An exciting romance can be good for your happiness level, but bad for your waistline. According to an Obesity Society study, women who were dating put on an average of 15 pounds over five years, those who were living with a romantic partner gained 18 pounds and the newly married packed on 24 pounds. You spend the most time with your loved one, so you’re bound to be influenced by his eating habits, says Lauren Antonucci, M.S., R.D., director of New York City-based Nutrition Energy. This can lead to weight gain since women generally don’t need as many calories as men. Here are simple solutions for solving these dating dilemmas.
Dine out without derailing your diet
Dating often goes along with eating out and drinking more. But just because he can polish off an entire pizza doesn’t mean you should. To keep from matching your date bite for bite, begin eating after he does, suggests Antonucci. When the food arrives, tell a story to give him lead-time. That way he’ll finish first and you’ll be less likely clean your plate.
Another trick is starting with a filling, low-calorie appetizer, like gazpacho or tuna tartare. This satisfies you on fewer calories, so you won’t be famished and overdo it when your entrée arrives.
Once you realize where you splurge when sharing a meal together, set rules for yourself. Suggest ordering wines by the glass instead of a bottle. If he enjoys dessert after every meal, split one with him or have a cappuccino instead.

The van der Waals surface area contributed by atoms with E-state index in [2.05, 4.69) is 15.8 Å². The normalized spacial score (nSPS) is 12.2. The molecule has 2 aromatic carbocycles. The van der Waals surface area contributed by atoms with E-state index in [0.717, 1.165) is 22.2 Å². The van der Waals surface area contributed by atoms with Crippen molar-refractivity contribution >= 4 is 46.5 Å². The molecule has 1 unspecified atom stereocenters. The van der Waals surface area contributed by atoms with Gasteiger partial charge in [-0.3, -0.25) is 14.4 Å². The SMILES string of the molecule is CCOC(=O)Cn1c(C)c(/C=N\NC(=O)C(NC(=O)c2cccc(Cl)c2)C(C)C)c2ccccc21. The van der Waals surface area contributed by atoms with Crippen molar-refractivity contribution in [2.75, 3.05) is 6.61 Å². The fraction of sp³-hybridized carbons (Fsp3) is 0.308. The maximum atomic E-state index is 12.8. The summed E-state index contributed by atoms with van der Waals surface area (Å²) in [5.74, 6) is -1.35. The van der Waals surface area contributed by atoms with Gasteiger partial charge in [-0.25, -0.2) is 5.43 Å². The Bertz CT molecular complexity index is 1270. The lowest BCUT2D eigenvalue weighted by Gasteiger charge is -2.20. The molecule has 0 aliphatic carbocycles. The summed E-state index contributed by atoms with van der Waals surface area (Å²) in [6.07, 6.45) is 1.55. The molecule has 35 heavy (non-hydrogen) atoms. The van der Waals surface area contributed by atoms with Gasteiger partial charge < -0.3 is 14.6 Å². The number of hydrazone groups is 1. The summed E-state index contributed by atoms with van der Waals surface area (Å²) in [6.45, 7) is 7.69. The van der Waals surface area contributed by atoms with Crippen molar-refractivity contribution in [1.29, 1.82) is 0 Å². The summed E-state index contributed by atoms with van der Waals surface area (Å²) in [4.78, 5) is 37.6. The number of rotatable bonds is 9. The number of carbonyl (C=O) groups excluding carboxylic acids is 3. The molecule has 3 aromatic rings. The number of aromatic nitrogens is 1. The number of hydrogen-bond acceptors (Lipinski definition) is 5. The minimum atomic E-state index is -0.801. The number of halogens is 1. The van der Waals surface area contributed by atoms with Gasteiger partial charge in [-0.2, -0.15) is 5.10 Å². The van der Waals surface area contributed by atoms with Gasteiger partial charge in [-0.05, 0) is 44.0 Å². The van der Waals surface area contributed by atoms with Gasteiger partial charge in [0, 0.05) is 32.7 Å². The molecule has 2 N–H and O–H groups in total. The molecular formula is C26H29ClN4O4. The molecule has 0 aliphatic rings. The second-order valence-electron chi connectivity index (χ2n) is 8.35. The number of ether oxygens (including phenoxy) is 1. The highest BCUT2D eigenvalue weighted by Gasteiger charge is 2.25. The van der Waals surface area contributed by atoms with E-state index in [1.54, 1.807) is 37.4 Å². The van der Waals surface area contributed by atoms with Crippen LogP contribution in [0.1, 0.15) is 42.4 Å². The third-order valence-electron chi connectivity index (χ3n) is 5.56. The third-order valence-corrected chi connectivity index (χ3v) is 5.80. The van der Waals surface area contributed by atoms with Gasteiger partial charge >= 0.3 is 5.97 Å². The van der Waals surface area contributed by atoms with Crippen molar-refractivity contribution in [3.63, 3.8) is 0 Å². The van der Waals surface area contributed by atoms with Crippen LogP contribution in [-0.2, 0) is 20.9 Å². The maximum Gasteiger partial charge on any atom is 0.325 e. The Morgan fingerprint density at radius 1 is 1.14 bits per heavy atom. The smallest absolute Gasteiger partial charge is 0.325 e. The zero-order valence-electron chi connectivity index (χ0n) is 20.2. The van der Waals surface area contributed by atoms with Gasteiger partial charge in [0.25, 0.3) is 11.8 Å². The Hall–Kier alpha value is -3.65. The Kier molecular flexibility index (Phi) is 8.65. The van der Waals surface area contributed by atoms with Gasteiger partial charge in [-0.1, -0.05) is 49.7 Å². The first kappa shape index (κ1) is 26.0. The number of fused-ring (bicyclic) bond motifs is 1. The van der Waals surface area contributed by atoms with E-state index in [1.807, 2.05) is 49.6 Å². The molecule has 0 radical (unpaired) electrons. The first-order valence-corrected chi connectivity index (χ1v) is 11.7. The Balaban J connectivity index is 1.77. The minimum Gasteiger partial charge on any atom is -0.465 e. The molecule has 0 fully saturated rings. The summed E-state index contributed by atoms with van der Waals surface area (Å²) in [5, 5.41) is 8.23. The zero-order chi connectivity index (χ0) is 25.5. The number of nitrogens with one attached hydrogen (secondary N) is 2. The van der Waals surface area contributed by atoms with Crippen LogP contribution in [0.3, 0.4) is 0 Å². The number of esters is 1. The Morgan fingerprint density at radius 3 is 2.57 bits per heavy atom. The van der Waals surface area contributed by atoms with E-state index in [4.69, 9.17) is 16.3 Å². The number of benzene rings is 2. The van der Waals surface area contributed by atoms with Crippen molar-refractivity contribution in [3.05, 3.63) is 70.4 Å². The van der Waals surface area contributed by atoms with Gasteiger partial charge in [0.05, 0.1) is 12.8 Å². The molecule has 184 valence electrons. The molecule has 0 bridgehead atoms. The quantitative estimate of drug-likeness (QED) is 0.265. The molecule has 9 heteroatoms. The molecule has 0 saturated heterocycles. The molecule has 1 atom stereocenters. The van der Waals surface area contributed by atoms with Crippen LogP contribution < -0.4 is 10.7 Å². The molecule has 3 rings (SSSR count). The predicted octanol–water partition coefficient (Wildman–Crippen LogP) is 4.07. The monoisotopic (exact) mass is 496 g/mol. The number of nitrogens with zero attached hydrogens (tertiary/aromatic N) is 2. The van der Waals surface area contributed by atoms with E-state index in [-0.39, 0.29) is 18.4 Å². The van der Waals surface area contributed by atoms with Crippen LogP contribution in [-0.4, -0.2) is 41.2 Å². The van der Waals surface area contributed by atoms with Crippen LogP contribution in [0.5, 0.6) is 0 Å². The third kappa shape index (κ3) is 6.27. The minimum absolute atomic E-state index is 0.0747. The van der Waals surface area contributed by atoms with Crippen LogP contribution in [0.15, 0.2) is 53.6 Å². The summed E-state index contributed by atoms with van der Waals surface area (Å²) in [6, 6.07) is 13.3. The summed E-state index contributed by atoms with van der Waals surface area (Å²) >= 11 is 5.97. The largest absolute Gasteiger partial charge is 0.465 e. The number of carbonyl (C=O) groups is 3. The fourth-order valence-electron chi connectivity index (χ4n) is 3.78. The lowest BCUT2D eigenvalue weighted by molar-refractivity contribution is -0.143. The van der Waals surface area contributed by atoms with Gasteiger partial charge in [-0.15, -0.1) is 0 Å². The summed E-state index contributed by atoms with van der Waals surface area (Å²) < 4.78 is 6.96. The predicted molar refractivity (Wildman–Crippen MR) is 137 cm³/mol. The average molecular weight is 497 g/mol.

You can also bank some calories by carving out time for exercise before meeting up. Sneak in a sweat session while he’s watching the game or during your lunch break. “Most people will eat better after they exercise because they’re already feeling good about themselves and when you feel good you’ll make better choices,” says Antonucci.
Plan active get-togethers
Dates don’t have to revolve around food. Go for a walk in the park, followed by a picnic. Play a game of tennis and then share a treat. Grab a cup of coffee before checking out a local museum.
Safeguard your kitchen
If you’re living with your partner, you’re also living with his food. Give him a cabinet up high where he can keep chips, cookies and candy. You might be tempted when your boyfriend eats these foods in front of you, so make sure you have something satisfying to snack on. If he’s eating buttered popcorn, air-pop some for yourself or have a fudgesicle while he indulges in ice cream.
Find a support system
“If your boyfriend is not supportive of your diet, find at least two other people in your life who are,” says Antonucci. Seek out a coworker you can share a healthy lunch with, a running buddy or a girlfriend you can call to distract you from the ice cream in the freezer. Surrounding yourself with those who encourage your healthy lifestyle and offer positive feedback will help you make better food choices so you’ll love your body as much as your beau.